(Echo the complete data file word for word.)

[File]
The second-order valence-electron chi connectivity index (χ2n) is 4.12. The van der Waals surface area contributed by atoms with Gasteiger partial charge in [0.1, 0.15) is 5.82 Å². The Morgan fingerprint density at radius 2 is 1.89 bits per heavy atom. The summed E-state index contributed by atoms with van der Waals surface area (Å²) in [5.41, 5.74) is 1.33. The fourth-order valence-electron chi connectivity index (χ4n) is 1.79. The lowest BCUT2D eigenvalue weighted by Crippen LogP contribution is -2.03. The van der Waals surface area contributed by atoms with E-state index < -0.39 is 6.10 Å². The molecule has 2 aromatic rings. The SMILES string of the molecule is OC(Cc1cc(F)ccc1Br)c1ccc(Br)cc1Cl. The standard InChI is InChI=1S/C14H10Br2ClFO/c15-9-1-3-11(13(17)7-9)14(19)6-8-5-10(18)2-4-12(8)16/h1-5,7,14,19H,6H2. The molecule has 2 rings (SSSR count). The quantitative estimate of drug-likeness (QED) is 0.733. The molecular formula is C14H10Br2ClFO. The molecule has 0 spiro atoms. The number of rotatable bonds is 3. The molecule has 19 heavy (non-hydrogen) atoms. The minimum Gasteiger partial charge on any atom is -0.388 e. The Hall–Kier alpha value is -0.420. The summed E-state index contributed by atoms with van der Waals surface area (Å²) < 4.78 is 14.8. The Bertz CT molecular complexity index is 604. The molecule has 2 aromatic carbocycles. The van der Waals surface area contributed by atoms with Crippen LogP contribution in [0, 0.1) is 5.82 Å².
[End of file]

The second-order valence-electron chi connectivity index (χ2n) is 4.12. The van der Waals surface area contributed by atoms with Gasteiger partial charge in [0.1, 0.15) is 5.82 Å². The Morgan fingerprint density at radius 2 is 1.89 bits per heavy atom. The summed E-state index contributed by atoms with van der Waals surface area (Å²) in [5.41, 5.74) is 1.33. The fourth-order valence-electron chi connectivity index (χ4n) is 1.79. The lowest BCUT2D eigenvalue weighted by Crippen LogP contribution is -2.03. The van der Waals surface area contributed by atoms with E-state index < -0.39 is 6.10 Å². The molecule has 2 aromatic rings. The SMILES string of the molecule is OC(Cc1cc(F)ccc1Br)c1ccc(Br)cc1Cl. The standard InChI is InChI=1S/C14H10Br2ClFO/c15-9-1-3-11(13(17)7-9)14(19)6-8-5-10(18)2-4-12(8)16/h1-5,7,14,19H,6H2. The molecule has 2 rings (SSSR count). The quantitative estimate of drug-likeness (QED) is 0.733. The molecular formula is C14H10Br2ClFO. The molecule has 0 spiro atoms. The number of rotatable bonds is 3. The molecule has 19 heavy (non-hydrogen) atoms. The minimum Gasteiger partial charge on any atom is -0.388 e. The Hall–Kier alpha value is -0.420. The summed E-state index contributed by atoms with van der Waals surface area (Å²) < 4.78 is 14.8. The Bertz CT molecular complexity index is 604. The molecule has 2 aromatic carbocycles. The van der Waals surface area contributed by atoms with Crippen LogP contribution in [0, 0.1) is 5.82 Å².